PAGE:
23:01Fabian, tell us a little bit about yourself and your experience.I’m Colombian, but I was raised in northern Virginia. I got a bilingual medical training and moved on to research after my residency. I soon realized I wasn’t keen on the monotony of regular medical practice. I ended up moving into clinical trials and research and have been in the industry ever since.You’re a key member of the SCRS’s Diversity Awareness Program. Can you tell us about your history with the program?SCRS started this program because there was a need and continues to be a need to not just raise awareness, but to do something about the lack of diverse populations that participate in clinical trials. When I heard about the idea for SCRS to focus on improving diversity, I knew that I had to be involved.What are the most important lessons you’ve learned from your participation in SCRS’s Diversity Awareness Program?When it comes to pharma sponsors of all sizes and CROs, there was a lack of awareness of the issue of diversity. Many people I spoke to did not know about the FDASIA (Safety and Innovation Act) Section 907, which states the importance of diversity in clinical research. I knew it was important to increase awareness of this policy, even among sponsors who I wasn’t working with, because I recognized its importance and potential to change clinical trials.What can happen when sites are greedy with their information or don’t share amongst themselves the strategies they’ve utilized to improve diversity?There’s no point in having “gold nuggets” of information if they aren’t shared. The reason we do clinical trials is to improve medicine and one day we or someone we care about may need that drug. So if we’re successful at a task, we need to share what we’ve learned so other people can take something away from our successes and our failures. Passing on those gold nuggets is critical to improving our work overall.Can you tell us a little bit about the FDA Snapshots website?This website tells you what drug was recently approved and breaks down the demographics of the participants. What we can take away from this information is that if the medication was not tested on a diverse population, it may not work on every single person. And if it doesn’t work, we haven’t done our due diligence or been good scientists. This is useful because it gives us an idea of which populations we need to do a better job at targeting next time around.What can other sites do to improve the diversity of the populations they’re enrolling? Look out the window of your office, look at people in the stores, and go and understand the community that’s around you. If you aren’t seeing a reflection of that population in your patients, then there’s a disconnect that’s fixed by getting to know your neighbors and community. Meeting church leaders and business owners is a great place to start. It’s more challenging during COVID, but as businesses open up, you can go and safely introduce yourself.How can sites adapt during COVID-19 to ensure they’re still making their presence known in their communities?Still having outdoor signage to let people know you’re there is important. Because we can’t go out in the community much, we’re utilizing social media like Facebook Live to talk and engage with people in the community. We don’t want to bore them, so we connect with them by providing them with useful information on top of sharing what research we’re working on. This allows us to maintain a presence so that community members know we’re still here and ready to help.What does it really mean to have culturally competent staff at your site?Cultural competency and being aware of the nuances of different cultures is important so you don’t offend or lose anyone. I was vision screening a Vietnamese patient who didn’t know how to pronounce certain letters of the US alphabet used in the vision chart, because those letters weren’t used in her language, and shame on me for not knowing that.We need to understand what works or doesn’t work for each individual. This will help ensure they’re comfortable to engage in the study. What considerations should sites keep in mind when developing effective communications or marketing strategy to reach the patients in their communities?It’s important to know that not everyone has insurance or legal status in some communities. If you want these patients to participate, tell them they don’t need to worry about the insurance and that you’ll never share their personal information with ICE or the police. It’s critical to let them know they’re in a safe environment. Transparency on the site’s end is key because it can help patients let their guard down and even encourage their family or other members of their communities to participate. Tell us about your site and the successful (or unsuccessful) strategies you’ve implemented to make sure your patients are representative of your community.My first study was a pediatric study. I took all of my advertising money and put it into a bus campaign because I assumed all kids rode the bus. The ads ran for four months and I got three calls, none of which were from actual patients. I realized I needed to do a better job of finding the right patients. So instead, I went to daycares, talked to the parents, and started to make the right connections.If we don’t really understand our patient populations and where we can find them, it’s not going to work. It’s critical that we work on that understanding because we don’t want to waste time and efforts; we want to be good stewards of the sponsors we’re working with and be considerate of spending the marketing dollars appropriately. Tell everybody a little bit about your advocacy for health literacy and your TV show.I’ve always wanted to promote health literacy. The terminology and acronyms that we don’t think twice about can be confusing for people outside the industry – and not just that, but also for people from outside the country or culture.To accomplish my goal of educating the community, we started the Emerson Diversity Health Foundation. It’s designed to provide community outreach and education awareness. We partnered with sponsors to create a TV show, “Tu Salud Tu Familia” (Your Health Your Family), that’s been on for a year and a half and is now Emmy-nominated. It airs every Saturday morning and we are joined by elected officials, thought leaders from industry organizations, and patients who help us explore a health topic in simple terms. We reach 50,000 people live, and our social media presence has helped us expand our reach all across the country even though we’re a local show.Again, the success of this doesn’t just benefit me, it benefits everyone. An educated patient knows the value of healthcare and research and knows where to get access to these important resources.Watch Tu Salud Tu Familia on YouTube (English subtitles are available) or follow the show on Facebook, Instagram, and Twitter.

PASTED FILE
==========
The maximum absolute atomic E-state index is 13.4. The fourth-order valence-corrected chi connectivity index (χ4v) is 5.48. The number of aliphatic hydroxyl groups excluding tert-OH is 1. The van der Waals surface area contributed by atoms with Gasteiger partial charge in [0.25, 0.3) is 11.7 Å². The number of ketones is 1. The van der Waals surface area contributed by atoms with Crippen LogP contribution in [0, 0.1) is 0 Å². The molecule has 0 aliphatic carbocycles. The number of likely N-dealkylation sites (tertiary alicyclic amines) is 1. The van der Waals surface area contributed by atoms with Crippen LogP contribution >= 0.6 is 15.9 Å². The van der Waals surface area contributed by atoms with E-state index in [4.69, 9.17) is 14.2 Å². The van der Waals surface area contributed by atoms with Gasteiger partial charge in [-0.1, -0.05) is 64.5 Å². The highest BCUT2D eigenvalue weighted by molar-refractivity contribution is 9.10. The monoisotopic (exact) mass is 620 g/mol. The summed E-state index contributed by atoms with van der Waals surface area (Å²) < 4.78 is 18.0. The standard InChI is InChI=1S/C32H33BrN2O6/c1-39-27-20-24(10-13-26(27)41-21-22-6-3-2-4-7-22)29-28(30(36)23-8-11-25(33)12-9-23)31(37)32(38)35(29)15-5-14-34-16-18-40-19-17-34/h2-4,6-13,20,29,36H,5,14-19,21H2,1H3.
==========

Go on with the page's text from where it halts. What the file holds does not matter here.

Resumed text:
How to Recruit Diverse Patient Populations in Clinical Research (Preview)